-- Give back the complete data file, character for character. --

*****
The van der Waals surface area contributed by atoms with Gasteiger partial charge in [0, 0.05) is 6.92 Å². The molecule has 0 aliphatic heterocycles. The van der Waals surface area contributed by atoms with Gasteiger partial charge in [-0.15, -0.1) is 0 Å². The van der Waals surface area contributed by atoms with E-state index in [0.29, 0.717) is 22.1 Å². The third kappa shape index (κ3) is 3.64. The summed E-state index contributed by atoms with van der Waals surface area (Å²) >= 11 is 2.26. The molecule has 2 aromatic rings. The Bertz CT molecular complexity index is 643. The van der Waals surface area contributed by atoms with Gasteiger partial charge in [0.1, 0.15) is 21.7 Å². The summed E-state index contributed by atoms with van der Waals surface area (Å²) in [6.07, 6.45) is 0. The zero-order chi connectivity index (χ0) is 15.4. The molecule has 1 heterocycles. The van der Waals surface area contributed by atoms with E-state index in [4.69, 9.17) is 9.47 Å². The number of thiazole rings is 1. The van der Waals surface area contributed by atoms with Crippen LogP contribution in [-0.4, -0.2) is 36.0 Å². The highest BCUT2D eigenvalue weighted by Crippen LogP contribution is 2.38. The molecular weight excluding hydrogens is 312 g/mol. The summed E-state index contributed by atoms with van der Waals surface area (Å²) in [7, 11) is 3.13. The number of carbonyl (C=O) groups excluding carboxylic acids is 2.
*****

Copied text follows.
The van der Waals surface area contributed by atoms with Gasteiger partial charge in [0, 0.05) is 6.92 Å². The molecule has 0 aliphatic heterocycles. The van der Waals surface area contributed by atoms with Gasteiger partial charge in [-0.15, -0.1) is 0 Å². The van der Waals surface area contributed by atoms with E-state index in [0.29, 0.717) is 22.1 Å². The third kappa shape index (κ3) is 3.64. The summed E-state index contributed by atoms with van der Waals surface area (Å²) >= 11 is 2.26. The molecule has 2 aromatic rings. The Bertz CT molecular complexity index is 643. The van der Waals surface area contributed by atoms with Gasteiger partial charge in [0.1, 0.15) is 21.7 Å². The summed E-state index contributed by atoms with van der Waals surface area (Å²) in [6.07, 6.45) is 0. The zero-order chi connectivity index (χ0) is 15.4. The molecule has 1 heterocycles. The van der Waals surface area contributed by atoms with E-state index in [4.69, 9.17) is 9.47 Å². The number of thiazole rings is 1. The van der Waals surface area contributed by atoms with Crippen LogP contribution in [-0.4, -0.2) is 36.0 Å². The highest BCUT2D eigenvalue weighted by Crippen LogP contribution is 2.38. The molecular weight excluding hydrogens is 312 g/mol. The summed E-state index contributed by atoms with van der Waals surface area (Å²) in [7, 11) is 3.13. The number of carbonyl (C=O) groups excluding carboxylic acids is 2.